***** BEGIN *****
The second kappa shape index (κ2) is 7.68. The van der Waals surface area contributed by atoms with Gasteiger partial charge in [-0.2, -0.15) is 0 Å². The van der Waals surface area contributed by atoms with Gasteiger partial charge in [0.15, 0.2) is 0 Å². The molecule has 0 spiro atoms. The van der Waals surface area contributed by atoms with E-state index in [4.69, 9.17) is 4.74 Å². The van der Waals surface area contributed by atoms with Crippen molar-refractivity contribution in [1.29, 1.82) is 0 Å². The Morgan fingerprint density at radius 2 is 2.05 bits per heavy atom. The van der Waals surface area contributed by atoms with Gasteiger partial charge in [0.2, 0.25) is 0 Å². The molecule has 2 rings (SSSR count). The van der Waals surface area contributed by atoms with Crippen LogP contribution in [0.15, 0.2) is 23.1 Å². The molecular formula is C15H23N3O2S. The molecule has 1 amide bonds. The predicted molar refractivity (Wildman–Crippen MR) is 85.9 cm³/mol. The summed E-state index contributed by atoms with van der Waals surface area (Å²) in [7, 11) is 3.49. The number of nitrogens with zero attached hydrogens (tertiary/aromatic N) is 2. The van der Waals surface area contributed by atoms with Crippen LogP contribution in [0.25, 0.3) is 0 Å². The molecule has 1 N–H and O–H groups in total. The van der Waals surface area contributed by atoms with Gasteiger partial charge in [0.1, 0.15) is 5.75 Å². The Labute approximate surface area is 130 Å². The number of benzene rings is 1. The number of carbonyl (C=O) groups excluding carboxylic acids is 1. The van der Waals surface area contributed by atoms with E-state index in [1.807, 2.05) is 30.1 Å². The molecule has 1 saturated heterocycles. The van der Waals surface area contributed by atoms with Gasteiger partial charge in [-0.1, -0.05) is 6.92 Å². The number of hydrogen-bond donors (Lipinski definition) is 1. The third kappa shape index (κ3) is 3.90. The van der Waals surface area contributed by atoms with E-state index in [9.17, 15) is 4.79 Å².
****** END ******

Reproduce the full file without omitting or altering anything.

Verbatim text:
The second kappa shape index (κ2) is 7.68. The van der Waals surface area contributed by atoms with Gasteiger partial charge in [-0.2, -0.15) is 0 Å². The van der Waals surface area contributed by atoms with Gasteiger partial charge in [0.15, 0.2) is 0 Å². The molecule has 0 spiro atoms. The van der Waals surface area contributed by atoms with E-state index in [4.69, 9.17) is 4.74 Å². The van der Waals surface area contributed by atoms with Crippen molar-refractivity contribution in [1.29, 1.82) is 0 Å². The Morgan fingerprint density at radius 2 is 2.05 bits per heavy atom. The van der Waals surface area contributed by atoms with Gasteiger partial charge in [0.2, 0.25) is 0 Å². The molecule has 2 rings (SSSR count). The van der Waals surface area contributed by atoms with Crippen LogP contribution in [0.15, 0.2) is 23.1 Å². The molecular formula is C15H23N3O2S. The molecule has 1 amide bonds. The predicted molar refractivity (Wildman–Crippen MR) is 85.9 cm³/mol. The summed E-state index contributed by atoms with van der Waals surface area (Å²) in [7, 11) is 3.49. The number of nitrogens with zero attached hydrogens (tertiary/aromatic N) is 2. The van der Waals surface area contributed by atoms with Crippen LogP contribution in [0.25, 0.3) is 0 Å². The molecule has 1 N–H and O–H groups in total. The van der Waals surface area contributed by atoms with Gasteiger partial charge in [0.1, 0.15) is 5.75 Å². The Labute approximate surface area is 130 Å². The number of benzene rings is 1. The number of carbonyl (C=O) groups excluding carboxylic acids is 1. The van der Waals surface area contributed by atoms with E-state index in [1.807, 2.05) is 30.1 Å². The molecule has 1 saturated heterocycles. The van der Waals surface area contributed by atoms with Gasteiger partial charge in [-0.1, -0.05) is 6.92 Å². The number of hydrogen-bond donors (Lipinski definition) is 1. The third kappa shape index (κ3) is 3.90. The van der Waals surface area contributed by atoms with E-state index in [9.17, 15) is 4.79 Å².